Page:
The current version of the Green Guide provides general guidance on “carbon offset” [21] but does not mention “carbon neutral” activities. Especially as more companies adopt carbon offsets, clarifying what carbon neutrality means can encourage companies to communicate their practices more effectively to consumers. Clearer standards could also put pressure on companies internally and externally to thoroughly vet their carbon offset providers and ensure that any environmental claims they make about their offsets are justified by potential litigation.

Despite the challenges and limitations, carbon offsets, when used effectively, can help address the urgent need to reduce greenhouse gas emissions. Although corporate participation in carbon offsets has increased, the lack of regulated carbon markets and the risks posed by greenwashing litigation may deter more companies from joining. The revisions to the FTC’s Green Guidelines present an opportunity to influence how carbon offset providers and buyers manage consumer expectations and drive accountability. However, more extensive government regulation may be needed to ensure that carbon offsets deliver on their promises.

Rina Zhang is a Junior Editor with MJEAL. Rina can be reached at [email protected].

[1] Cristianne Close, The global environmental awakening: how consumers drive sustainabilityWorld Economic Forum (18 May 2021), https://www.weforum.org/agenda/2021/05/eco-wakening-consumers-driving-sustainability/.

[2] Kaley Roshitsch, FTC Considers Greenwashing Crackdown, Fashion Speaks UpWomen’s Wear Daily (14 Dec 2022, 2:18 p.m.), https://wwd.com/sustainability/environment/ftc-weighs-greenwashing-crackdown-green-guides-fashion-1235449329/.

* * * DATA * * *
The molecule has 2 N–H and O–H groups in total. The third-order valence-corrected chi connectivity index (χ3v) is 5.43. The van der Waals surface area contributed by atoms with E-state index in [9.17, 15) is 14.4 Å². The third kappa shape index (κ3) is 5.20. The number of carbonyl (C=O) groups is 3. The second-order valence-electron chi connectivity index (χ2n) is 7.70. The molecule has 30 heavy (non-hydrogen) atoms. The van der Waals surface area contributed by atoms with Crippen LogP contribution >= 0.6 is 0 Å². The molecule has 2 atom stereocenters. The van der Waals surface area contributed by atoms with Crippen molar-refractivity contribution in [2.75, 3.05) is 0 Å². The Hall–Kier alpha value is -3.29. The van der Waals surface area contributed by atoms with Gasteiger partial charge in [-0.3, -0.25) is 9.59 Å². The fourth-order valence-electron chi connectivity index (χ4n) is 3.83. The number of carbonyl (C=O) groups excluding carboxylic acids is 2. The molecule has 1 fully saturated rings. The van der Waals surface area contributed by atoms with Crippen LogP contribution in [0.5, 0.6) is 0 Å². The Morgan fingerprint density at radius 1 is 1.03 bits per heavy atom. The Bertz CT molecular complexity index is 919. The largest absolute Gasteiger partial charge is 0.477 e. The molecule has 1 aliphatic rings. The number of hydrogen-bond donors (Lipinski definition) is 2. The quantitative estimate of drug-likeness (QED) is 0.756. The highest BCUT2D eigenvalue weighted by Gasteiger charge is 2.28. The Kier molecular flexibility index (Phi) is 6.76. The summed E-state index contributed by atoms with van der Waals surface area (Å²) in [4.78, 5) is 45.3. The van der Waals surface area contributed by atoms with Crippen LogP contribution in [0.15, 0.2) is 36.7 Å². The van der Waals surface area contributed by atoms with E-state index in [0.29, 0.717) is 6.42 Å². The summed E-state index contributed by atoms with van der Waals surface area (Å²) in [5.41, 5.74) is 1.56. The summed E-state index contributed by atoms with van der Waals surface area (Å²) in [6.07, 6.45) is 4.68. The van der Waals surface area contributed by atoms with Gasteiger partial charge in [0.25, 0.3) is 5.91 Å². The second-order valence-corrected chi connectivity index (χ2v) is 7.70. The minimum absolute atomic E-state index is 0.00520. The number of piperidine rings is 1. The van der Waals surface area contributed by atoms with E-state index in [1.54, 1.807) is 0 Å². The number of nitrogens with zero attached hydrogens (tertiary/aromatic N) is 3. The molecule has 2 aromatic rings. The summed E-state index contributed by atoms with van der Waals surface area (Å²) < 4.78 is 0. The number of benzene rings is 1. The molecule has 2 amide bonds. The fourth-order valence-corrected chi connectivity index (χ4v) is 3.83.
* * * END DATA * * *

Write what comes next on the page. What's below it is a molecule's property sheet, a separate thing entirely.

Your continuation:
[3] Trial Attorney Quinn Emanuel, Carbon Offsets: The Coming Wave Of Litigation? Firm Memoranda (7 September 2022), https://www.quinnemanuel.com/the-firm/publications/client-alert-carbon-offsets-a-coming-wave-of-litigation/.

[4] Jonathan Capriel, Evian Water Hit With Suit Over ‘Carbon Neutral’ BottlesLaw360 (October 14, 2022, 17:14), https://www.law360.com/articles/1539820.

[5] Identifier.

[6] Identifier.

[7] Identifier.

[8] Trial Attorney Quinn Emanuel, supra note 3.

[9] Identifier.

[10] Identifier.

[11] Barbara Haya et al., Managing uncertainty in carbon offsets: insights from the California standard approach20 Climate Policy 9, (2019)

[12] Trial Attorney Quinn Emanuel, supra note 3.

[13] Craig Welch, Polluters use forests as ‘carbon offsets’. Climate change has other plansNational Geographic (4 May 2022), https://www.nationalgeographic.com/environment/article/forests-as-carbon-offsets-climate-change-has-other-plans.

[14] Identifier.

[15] Carbon Trust, Carbon neutral certification, (last visited March 17, 2023), https://www.carbontrust.com/what-we-do/assurance-and-labelling/carbon-neutral-certification.

[16] Dee Lawrence, Overview of the Voluntary Carbon MarketForbes Nonprofit Council (November 10, 2021, 7:00 a.m.), https://www.forbes.com/sites/forbesnonprofitcouncil/2021/11/10/an-overview-of-the-voluntary-carbon-market /?sh= 51bd2eb078b1.

[17] Press Release, Federal Trade Commission, FTC Seeking Public Comment on Potential Update for ‘Green Guide’ for Use of Environmental Marketing Claims (14 December 2022), https://www.ftc.gov/news-events/news/press-releases/ 2022/12/ftc-seeks-public-comment-potential-updates-its-green-guides-use-environmental-marketing-claims.

[18] Bruce Retain et al., What to Expect Cos. From the FTC Green Guides UpdateKirkland & Ellis (January 12, 2023), https://www.kirkland.com/publications/article/2023/01/what-cos-can-expect-from-ftcs-green-guides-updates.

[19] FTC, supra note 17.

[20] Identifier.

[21] Guide to Using Environmental Marketing Claims, 77 Fed. Reg. 197 (11 October 2012) (16 CFR Part 260) https://www.ftc.gov/sites/default/files/documents/federal_register_notices/guides-use-environmental-marketing-claims-green-guides/greenguidesfrn. pdf. Green Guides advise companies to use “competent and reliable scientific and accounting methods to properly measure claimed emission reductions and to ensure that they do not sell the same reduction more than once.” They also don’t suggest misrepresenting carbon offsets because they have had past or immediate future effects or misinterpreting offsets as reducing emissions if those emissions are required by law.